Author Contributions

AA-A, AK, GD, RV, and CV wrote the manuscript. SD, VG, PM, AM, and OR gave advice and suggestions for the writing of the manuscript.

Funding

A-AA is a fellow of the Wallonie-Bruxelles International program and Marie Skłodowska Curie COFUND action. AK is a fellow of the National Science Centre in Poland (UMO-2018/30/E/NZ1/00874). RV is funded by an “Aspirant” fellowship (F.R.S.-FNRS) and is a fellow of “Les Amis des Instituts Pasteur à Bruxelles, ASBL.” CV is “Directeur de Recherches” at the F.R.S.-FNRS. SD, VG, PM, AM, OR, and CV have received funding from the European Union’s Horizon 2020 Research and Innovation Program under grant agreement no. 691119-EU4HIVCURE-H2020-MSCA-RISE-2015. Work in CV lab was funded by the Belgian Fund for Scientific Research (F.R.S.-FNRS, Belgium), the “Fondation Roi Baudouin,” the NEAT program (Networking to Enhance the Use of Economics in Animal Health Education, Research and Policy Making), the Walloon Region (Fonds de Maturation), “Les Amis des Instituts Pasteur à Bruxelles, asbl., and the University of Brussels [Action de Recherche Concertée (ARC) grant]. The laboratory of CV is part of the ULB-Cancer Research Centre (U-CRC).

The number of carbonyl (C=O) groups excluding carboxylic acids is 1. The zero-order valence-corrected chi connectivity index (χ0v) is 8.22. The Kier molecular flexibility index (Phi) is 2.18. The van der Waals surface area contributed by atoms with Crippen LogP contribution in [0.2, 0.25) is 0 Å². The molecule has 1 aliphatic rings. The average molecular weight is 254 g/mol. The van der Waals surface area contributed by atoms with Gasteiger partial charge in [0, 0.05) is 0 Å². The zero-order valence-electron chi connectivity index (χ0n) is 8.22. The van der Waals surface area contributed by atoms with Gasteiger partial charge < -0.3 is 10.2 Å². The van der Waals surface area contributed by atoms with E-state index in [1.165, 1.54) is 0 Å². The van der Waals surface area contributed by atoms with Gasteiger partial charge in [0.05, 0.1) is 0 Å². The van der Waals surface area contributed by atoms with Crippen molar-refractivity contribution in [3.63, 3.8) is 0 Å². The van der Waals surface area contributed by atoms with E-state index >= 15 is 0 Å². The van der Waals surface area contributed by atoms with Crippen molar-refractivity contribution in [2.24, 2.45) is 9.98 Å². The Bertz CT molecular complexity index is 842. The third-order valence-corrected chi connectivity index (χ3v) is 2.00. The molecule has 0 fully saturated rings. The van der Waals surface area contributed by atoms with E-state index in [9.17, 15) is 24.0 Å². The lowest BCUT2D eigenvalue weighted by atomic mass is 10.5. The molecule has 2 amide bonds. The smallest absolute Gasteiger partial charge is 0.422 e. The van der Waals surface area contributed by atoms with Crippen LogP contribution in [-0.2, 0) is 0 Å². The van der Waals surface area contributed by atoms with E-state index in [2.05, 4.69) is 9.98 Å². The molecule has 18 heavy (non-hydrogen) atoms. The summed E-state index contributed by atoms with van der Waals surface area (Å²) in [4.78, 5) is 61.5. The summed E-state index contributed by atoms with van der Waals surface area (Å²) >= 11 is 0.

Conflict of Interest

The authors declare that the research was conducted in the absence of any commercial or financial relationships that could be construed as a potential conflict of interest.

Abbreviations